23. Therefore it is necessary that we understand this clearly and not place our confidence in human doctrines and the teachings of the holy fathers. God has demonstrated this by many other examples in order to teach us not in the least to depend upon men, as the saints also may sometimes make mistakes. We read for instance in Acts 15:5f that not more than eighteen years after the ascension of Christ the apostles and the majority of the Christians held a conference. The question was raised whether the Gentiles should be compelled to submit to circumcision. There stood up the leaders of the sect of the Pharisees who believed and said: It is necessary to circumcise them, and to charge them to keep the law of Moses. There was a great commotion and all seemed to hold the same opinion. Only Peter, Paul, Barnabas and James were opposed to this view, and Peter especially rose up and said unto them: God has given the Holy Spirit unto the Gentiles who have heard the Gospel from me, even as he did unto us; and he made no distinction between us and them, cleansing their hearts by faith. Now if they received the Holy Spirit and were not circumcised, why would you force them and put a yoke upon the neck of the disciples which neither our fathers nor we were able to bear? But we believe that we shall be saved through the grace of the Lord Jesus, in like manner as they.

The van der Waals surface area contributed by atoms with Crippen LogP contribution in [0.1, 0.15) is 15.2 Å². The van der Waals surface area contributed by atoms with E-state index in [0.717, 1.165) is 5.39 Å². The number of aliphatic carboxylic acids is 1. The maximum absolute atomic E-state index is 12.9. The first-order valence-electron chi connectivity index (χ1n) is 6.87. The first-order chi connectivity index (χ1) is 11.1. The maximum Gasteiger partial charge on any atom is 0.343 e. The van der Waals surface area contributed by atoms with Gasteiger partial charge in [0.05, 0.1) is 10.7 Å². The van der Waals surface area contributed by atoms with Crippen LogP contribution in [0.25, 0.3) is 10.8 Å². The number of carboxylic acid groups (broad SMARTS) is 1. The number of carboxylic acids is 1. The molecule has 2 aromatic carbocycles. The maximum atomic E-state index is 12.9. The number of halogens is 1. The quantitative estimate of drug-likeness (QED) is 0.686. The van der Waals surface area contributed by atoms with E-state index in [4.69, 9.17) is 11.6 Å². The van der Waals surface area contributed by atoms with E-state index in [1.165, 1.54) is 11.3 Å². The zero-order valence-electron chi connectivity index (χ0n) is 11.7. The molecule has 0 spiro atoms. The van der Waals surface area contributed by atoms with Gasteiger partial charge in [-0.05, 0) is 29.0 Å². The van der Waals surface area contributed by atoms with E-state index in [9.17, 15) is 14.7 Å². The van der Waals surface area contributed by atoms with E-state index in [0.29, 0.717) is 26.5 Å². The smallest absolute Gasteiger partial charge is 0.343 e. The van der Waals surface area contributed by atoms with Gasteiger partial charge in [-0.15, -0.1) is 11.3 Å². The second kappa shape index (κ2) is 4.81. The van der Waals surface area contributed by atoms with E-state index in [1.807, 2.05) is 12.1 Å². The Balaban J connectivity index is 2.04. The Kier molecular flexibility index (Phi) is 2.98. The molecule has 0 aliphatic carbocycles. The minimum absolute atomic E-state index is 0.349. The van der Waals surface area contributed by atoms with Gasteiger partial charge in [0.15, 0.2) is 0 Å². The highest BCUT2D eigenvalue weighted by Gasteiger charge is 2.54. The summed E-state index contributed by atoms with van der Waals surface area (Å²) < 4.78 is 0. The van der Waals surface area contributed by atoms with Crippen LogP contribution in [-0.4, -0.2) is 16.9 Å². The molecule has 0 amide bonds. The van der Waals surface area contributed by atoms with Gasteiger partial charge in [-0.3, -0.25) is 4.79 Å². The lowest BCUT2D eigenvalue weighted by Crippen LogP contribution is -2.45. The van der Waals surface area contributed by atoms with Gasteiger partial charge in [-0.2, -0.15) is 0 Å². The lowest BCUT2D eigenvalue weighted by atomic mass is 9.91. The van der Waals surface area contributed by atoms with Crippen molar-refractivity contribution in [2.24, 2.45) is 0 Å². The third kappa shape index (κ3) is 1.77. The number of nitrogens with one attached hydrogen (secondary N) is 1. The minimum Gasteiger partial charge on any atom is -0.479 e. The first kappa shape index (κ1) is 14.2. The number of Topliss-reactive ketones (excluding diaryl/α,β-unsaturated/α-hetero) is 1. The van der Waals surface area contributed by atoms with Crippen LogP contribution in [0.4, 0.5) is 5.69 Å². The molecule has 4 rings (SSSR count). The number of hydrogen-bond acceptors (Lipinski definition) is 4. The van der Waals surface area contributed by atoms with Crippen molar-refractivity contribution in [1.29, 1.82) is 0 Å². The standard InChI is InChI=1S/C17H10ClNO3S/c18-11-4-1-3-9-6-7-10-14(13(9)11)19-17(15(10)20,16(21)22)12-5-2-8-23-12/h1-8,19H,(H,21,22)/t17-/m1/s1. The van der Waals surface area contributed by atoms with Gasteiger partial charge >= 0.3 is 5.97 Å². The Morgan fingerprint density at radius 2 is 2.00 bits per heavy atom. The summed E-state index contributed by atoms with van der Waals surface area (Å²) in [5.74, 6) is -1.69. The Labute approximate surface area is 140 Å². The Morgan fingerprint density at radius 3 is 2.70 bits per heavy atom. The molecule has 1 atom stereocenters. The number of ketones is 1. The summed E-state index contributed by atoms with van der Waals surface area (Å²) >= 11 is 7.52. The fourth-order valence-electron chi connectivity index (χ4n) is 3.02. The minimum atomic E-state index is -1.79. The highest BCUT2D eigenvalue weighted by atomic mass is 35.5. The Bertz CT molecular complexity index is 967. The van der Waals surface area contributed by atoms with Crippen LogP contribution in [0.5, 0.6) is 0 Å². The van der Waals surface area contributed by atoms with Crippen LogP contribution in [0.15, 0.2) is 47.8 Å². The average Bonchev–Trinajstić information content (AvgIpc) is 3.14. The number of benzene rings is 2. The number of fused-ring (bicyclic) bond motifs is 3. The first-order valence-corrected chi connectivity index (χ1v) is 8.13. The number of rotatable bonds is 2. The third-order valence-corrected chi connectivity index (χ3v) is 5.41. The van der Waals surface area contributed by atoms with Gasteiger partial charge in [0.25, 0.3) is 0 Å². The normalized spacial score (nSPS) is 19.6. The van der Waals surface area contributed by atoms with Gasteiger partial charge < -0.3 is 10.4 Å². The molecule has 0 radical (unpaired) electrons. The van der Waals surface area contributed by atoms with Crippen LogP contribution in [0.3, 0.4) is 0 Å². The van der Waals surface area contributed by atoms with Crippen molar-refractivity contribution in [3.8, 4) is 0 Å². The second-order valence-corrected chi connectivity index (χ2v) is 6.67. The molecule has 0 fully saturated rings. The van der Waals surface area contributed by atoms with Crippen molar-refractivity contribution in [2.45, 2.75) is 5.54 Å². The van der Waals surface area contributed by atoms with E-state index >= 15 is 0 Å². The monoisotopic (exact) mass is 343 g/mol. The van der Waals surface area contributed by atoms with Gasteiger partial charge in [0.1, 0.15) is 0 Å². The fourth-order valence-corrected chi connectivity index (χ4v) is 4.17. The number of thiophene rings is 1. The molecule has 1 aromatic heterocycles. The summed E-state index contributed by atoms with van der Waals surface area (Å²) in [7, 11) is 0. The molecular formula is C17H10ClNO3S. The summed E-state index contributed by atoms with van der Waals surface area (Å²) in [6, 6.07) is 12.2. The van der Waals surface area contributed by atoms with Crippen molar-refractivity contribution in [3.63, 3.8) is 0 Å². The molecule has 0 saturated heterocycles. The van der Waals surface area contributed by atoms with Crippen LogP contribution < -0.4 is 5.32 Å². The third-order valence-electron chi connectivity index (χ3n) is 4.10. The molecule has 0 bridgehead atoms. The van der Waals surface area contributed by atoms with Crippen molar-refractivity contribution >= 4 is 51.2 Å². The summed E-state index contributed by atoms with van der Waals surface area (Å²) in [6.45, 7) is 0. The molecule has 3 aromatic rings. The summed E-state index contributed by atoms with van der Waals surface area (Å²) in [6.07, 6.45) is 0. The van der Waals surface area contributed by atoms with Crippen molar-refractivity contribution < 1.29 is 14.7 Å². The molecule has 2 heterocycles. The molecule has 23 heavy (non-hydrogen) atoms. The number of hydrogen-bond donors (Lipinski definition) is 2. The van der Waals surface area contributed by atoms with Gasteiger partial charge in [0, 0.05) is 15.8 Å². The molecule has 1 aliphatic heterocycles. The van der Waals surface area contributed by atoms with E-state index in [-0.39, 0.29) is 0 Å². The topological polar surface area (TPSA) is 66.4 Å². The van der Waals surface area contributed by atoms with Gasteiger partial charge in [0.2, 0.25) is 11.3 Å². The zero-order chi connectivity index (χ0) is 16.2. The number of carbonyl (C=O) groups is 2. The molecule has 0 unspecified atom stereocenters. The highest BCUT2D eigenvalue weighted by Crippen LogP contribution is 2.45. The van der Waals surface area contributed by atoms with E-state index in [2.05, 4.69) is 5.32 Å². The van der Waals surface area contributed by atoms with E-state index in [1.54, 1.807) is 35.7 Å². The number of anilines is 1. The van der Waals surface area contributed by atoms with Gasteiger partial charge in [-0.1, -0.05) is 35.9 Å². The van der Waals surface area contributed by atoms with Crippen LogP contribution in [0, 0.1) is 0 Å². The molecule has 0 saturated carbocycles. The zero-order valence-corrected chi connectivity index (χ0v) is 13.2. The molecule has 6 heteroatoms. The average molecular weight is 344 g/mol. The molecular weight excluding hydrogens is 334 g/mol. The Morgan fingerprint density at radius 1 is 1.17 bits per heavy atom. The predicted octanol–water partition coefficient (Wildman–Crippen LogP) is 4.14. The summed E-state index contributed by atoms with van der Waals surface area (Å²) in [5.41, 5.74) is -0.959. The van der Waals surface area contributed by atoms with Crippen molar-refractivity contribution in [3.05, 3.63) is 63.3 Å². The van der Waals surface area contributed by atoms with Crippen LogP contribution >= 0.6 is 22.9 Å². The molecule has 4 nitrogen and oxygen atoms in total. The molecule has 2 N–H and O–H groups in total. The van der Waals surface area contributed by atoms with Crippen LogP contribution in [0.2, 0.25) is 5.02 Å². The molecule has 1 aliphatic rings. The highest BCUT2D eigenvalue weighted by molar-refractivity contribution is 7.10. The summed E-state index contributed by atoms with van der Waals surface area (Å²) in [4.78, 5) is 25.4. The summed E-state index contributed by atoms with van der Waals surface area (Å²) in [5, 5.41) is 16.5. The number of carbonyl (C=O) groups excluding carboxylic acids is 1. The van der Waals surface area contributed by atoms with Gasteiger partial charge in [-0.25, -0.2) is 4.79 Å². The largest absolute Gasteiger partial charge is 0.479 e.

24. You notice that many Christians were at this council who were true believers, at a time when the church was in its youthful vigor and almost perfect, and yet God permits them all to err with the exception of three or four men. If these few men had not protested, erroneous doctrines would have been taught and a law not in accordance with the Gospel of Christ been established. Yet we are such blind fools as to say continually: The councils and the church have commanded this or that, and as they cannot be in error, their decrees must be observed.